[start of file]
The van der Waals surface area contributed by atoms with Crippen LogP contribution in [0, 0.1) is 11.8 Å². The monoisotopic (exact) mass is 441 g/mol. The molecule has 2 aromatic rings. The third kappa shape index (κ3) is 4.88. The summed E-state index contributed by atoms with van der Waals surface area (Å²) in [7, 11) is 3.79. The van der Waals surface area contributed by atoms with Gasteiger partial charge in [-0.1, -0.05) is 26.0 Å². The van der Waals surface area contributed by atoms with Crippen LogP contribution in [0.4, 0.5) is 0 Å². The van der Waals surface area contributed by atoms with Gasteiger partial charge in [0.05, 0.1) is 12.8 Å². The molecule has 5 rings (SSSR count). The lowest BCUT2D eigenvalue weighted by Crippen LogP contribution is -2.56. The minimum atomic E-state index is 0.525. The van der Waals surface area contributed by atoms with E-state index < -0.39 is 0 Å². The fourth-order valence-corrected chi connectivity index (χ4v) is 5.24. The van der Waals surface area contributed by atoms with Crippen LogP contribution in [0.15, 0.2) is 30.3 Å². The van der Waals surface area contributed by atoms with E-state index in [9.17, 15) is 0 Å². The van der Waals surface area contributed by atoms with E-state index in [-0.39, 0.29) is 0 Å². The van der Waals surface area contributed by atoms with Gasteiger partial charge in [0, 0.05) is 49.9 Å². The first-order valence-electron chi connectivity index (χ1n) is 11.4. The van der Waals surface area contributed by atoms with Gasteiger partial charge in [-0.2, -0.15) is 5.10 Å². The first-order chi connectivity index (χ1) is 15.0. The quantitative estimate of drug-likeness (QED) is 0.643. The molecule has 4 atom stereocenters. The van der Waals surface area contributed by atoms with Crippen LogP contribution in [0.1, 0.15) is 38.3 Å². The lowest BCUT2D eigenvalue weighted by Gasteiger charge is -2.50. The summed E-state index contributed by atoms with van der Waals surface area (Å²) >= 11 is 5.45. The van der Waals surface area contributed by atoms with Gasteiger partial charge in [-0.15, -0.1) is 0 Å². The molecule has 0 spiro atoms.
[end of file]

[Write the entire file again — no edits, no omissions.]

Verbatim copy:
The van der Waals surface area contributed by atoms with Crippen LogP contribution in [0, 0.1) is 11.8 Å². The monoisotopic (exact) mass is 441 g/mol. The molecule has 2 aromatic rings. The third kappa shape index (κ3) is 4.88. The summed E-state index contributed by atoms with van der Waals surface area (Å²) in [7, 11) is 3.79. The van der Waals surface area contributed by atoms with Gasteiger partial charge in [-0.1, -0.05) is 26.0 Å². The van der Waals surface area contributed by atoms with Crippen LogP contribution in [0.4, 0.5) is 0 Å². The van der Waals surface area contributed by atoms with Gasteiger partial charge in [0.05, 0.1) is 12.8 Å². The molecule has 5 rings (SSSR count). The lowest BCUT2D eigenvalue weighted by Crippen LogP contribution is -2.56. The minimum atomic E-state index is 0.525. The van der Waals surface area contributed by atoms with E-state index < -0.39 is 0 Å². The fourth-order valence-corrected chi connectivity index (χ4v) is 5.24. The van der Waals surface area contributed by atoms with Crippen LogP contribution in [0.15, 0.2) is 30.3 Å². The van der Waals surface area contributed by atoms with E-state index in [9.17, 15) is 0 Å². The van der Waals surface area contributed by atoms with E-state index in [-0.39, 0.29) is 0 Å². The van der Waals surface area contributed by atoms with Gasteiger partial charge in [0, 0.05) is 49.9 Å². The first-order valence-electron chi connectivity index (χ1n) is 11.4. The van der Waals surface area contributed by atoms with Gasteiger partial charge in [-0.2, -0.15) is 5.10 Å². The first-order chi connectivity index (χ1) is 15.0. The quantitative estimate of drug-likeness (QED) is 0.643. The molecule has 4 atom stereocenters. The van der Waals surface area contributed by atoms with Crippen LogP contribution in [0.1, 0.15) is 38.3 Å². The lowest BCUT2D eigenvalue weighted by Gasteiger charge is -2.50. The summed E-state index contributed by atoms with van der Waals surface area (Å²) >= 11 is 5.45. The van der Waals surface area contributed by atoms with Gasteiger partial charge in [-0.15, -0.1) is 0 Å². The molecule has 0 spiro atoms.